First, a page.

Wednesday, March 21, 2012

Other Early Modern Inspirations

I think I've mentioned once or twice before that the Romans almost completely destroyed everything we know about early Carthage, and now that rehearsals are under way, the cast has plied their questions about how ancient Carthaginians and Trojans would have done things. The best I can do in these cases is tell them that I don't know, but Vergil's appropriation of Troy for Roman propaganda gives us a little more freedom to treat the Trojans as archetypes of Romans, and we know quite a bit about Rome.

For inspiration of how political, military, and mercantile affairs may have worked in the ancient world, apart from just plain guessing, I've been looking to the reign of Queen Elizabeth I.  Marlowe's Dido, Queen of Carthage was first printed in 1594, and probably performed sometime in 1593, right around the beginning of Queen Elizabeth's reign, and while probably not a direct representation of Elizabeth's court affairs, I can't help but think that an early-modern Londoner would have seen the parallel between their own sitting queen, and one of the first queens in recorded history.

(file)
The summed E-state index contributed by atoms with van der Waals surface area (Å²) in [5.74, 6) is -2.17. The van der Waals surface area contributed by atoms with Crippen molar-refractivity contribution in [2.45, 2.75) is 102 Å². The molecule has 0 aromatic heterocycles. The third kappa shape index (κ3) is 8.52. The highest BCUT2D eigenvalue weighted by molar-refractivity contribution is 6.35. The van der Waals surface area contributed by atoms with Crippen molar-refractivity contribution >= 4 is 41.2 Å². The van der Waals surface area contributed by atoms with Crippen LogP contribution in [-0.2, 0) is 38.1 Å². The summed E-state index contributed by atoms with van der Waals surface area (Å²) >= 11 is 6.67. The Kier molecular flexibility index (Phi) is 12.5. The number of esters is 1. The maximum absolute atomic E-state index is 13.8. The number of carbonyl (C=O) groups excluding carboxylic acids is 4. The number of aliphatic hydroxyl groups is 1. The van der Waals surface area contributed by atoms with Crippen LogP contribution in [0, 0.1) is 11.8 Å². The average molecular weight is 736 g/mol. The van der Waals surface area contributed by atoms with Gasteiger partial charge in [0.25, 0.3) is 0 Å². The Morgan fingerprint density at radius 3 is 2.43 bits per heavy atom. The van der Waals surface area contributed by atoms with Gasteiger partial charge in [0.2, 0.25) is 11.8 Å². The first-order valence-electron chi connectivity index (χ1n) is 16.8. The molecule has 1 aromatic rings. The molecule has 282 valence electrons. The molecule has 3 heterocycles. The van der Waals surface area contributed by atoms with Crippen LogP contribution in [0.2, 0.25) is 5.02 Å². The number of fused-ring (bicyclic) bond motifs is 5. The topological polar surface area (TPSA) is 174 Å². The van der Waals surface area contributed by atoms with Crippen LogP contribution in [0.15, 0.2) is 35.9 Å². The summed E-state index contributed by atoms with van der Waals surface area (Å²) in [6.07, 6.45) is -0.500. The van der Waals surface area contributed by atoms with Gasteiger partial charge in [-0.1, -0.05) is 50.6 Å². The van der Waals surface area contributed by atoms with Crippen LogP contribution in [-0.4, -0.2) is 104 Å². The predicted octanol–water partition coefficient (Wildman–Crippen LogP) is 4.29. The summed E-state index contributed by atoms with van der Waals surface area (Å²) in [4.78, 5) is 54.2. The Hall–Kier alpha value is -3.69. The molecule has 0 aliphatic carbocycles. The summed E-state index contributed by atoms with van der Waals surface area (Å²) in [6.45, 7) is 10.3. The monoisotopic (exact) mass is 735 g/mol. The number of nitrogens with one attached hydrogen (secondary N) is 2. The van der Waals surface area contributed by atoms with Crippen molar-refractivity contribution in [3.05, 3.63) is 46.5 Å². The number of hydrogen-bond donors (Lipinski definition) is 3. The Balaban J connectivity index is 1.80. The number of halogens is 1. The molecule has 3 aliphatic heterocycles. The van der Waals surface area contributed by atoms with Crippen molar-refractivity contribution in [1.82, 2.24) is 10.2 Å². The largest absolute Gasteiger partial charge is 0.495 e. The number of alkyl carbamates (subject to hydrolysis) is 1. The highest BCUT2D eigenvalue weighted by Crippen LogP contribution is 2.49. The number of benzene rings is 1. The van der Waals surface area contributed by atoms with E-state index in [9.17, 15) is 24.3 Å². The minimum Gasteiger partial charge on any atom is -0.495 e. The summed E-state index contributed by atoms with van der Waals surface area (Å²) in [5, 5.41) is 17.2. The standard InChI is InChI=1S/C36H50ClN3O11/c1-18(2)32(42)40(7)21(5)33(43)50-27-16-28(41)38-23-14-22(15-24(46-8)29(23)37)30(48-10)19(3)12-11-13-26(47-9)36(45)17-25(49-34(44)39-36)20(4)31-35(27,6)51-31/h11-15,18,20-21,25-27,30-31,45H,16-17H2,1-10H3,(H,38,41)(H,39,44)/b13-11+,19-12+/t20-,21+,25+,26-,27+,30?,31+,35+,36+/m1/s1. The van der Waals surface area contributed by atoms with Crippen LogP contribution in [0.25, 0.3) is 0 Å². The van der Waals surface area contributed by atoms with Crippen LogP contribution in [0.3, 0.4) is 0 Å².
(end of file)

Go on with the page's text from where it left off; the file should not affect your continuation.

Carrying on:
So I have felt free to draw on Elizabeth's reign, her relationship with parliament, and in some cases even documents of record from the period for how to portray the Dido and Carthage in a modern play. Fortunately, I studied Tudor-Stuart history with Mary Hill Cole, so I kind of have an advantage here. 

That said, I've had other places to turn. It bears mentioning that the story of Dido and Aeneas was the stuff of popular entertainment in Renaissance London, and probably prior. "Queen Dido" or "The Wandering Prince of Troy" was an often reprinted ballad in early modern London, and Chaucer wrote "The Legend of Dido" as a part of his Legend of Good Women (this one is a modern English translation) sometime around the 1380s. A little bit before the early-modern period, but I'll take it.

As I continue making the transition from writer to director, I will be eager to see how much of a useful dramaturgical function all the research I've done that is not directly reflected in the text will be. Generally speaking, I like to know as much as possible about everything related to a play text before I direct it, even if for the sake of my own confidence, so I can't imagine that it will be useless. I just need to keep it from getting in the way.

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